Monday, June 08, 2009

Europe after the rain

When Max Ernst painted the masterpiece "Europe after the rain" World War II was raging across the continent and the bombing of cities became a continuous rain of destruction that left behind landscapes of ruins. The grattage/frottage technique invented by Ernst is especially suitable for the kind of visual effect created by this painting: it literally scrapes and tears shapes off the canvas, in a way that immediately suggests a landscape created by a painful act of destructive force. Two vaguely human figures, seemingly a man and a woman, stand amidst a desolation where the enormous shapes surrounding them suggest memories of their former existence and look upon them like the living pillars of Baudelaire's poem, murmuring confused words. They stand back to back looking upon the desolation, with bird heads and tree limbs, with torn banners, and bodies that merge with the surrounding structures. They survey the destruction, they internalize it in their tattered and twisted bodies, and they prepare for the task of continuing with life, of building upon the ruins.

Slipping from the grand tragedy of mankind all the way down to the insignificant of the personal experience: it's been my first trip back to Europe in several months, the first after the rain, metaphorically intended as an image of the rain of destruction that fell on me during the past months. Are those figures lost in the tortured landscape meant to be us, watching what remains of what we had once managed to build? Or would it rather be them, surveying the successful destruction they provoked? I am lost in the superposition of meanings and I keep wandering across the painting's layers of significance. Outside, a light rain. Late spring Europe, under the rain.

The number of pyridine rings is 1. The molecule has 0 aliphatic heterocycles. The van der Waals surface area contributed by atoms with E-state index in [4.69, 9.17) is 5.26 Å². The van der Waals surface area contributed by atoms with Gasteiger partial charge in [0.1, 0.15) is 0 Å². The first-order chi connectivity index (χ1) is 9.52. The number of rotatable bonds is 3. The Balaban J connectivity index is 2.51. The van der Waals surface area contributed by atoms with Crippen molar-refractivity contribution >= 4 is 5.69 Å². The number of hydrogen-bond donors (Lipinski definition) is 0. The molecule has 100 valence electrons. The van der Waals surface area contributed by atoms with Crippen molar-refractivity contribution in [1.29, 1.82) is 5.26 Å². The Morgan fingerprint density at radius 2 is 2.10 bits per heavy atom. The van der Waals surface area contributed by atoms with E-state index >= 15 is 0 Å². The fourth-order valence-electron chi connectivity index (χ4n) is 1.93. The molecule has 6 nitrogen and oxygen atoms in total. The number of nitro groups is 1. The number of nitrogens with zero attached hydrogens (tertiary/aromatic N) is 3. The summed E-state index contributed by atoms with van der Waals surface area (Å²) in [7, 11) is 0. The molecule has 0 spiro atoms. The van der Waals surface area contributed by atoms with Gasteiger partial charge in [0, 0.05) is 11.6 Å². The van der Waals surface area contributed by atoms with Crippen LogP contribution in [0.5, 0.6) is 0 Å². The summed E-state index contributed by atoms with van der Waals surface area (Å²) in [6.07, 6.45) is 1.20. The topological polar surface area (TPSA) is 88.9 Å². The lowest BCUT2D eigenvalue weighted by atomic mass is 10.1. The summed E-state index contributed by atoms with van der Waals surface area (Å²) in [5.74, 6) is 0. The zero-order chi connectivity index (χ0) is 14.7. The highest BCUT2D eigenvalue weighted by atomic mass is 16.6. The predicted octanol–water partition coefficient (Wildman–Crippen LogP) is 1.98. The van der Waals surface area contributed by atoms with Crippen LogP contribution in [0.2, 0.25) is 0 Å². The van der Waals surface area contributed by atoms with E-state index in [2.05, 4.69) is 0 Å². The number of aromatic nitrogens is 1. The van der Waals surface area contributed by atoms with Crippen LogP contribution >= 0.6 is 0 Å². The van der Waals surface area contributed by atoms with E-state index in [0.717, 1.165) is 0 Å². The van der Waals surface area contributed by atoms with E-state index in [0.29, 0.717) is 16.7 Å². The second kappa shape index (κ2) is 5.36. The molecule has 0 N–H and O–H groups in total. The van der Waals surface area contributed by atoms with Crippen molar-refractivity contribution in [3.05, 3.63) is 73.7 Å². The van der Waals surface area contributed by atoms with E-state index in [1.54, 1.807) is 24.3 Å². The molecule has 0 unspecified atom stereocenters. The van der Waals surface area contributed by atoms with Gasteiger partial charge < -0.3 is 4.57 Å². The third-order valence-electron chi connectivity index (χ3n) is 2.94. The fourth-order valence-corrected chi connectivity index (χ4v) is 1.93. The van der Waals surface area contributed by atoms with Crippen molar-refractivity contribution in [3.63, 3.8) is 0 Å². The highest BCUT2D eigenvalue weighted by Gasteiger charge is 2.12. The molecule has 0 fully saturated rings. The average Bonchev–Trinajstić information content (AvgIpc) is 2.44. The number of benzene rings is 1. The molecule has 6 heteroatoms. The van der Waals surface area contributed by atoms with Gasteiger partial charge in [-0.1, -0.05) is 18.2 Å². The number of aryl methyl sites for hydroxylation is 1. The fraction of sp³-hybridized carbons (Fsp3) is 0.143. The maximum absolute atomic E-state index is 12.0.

Most of the time I have been reading, following a narrow thread of thoughts that brought me back more than twenty years, to a previous existence where Max Ernst's rain had a more earnest meaning and the best of my time went in the reading of dead languages and the thoughts of heretic philosophers. After all these years I finally managed to get my hands on the text I had always wanted to read: Hermes Trismegistos in the original Greek, which I just bought now in Paris in the excellent edition of Les Belles Lettres. It is amazing how a simple mistake in chronology and attribution of an ancient text could generate one of the most influential phenomena in the cultural history of Europe. The author called Hermes the Thrice Great was a late neoplatonist, writing in the 3rd century from what was the final era of Ptolemaic Egypt. As such, the text is really not so special, in the sense that it falls into a large supply of similar writings, on very similar themes, born of the eclectic melting pot of cultures and religions that characterized late antiquity Egypt. However, when the text first hit Renaissance Europe, it was mistakenly believed to be the work of an ancient Egyptian priest, dating back to a time that preceded, and influenced, Plato. As such, it became the text the entire culture of the Renaissance adopted as their inspiration. From Leonardo da Vinci to Giordano Bruno, the hermetic tradition became the leitmotif guiding the development of philosophy and science in the transition from the middle ages to modern Europe.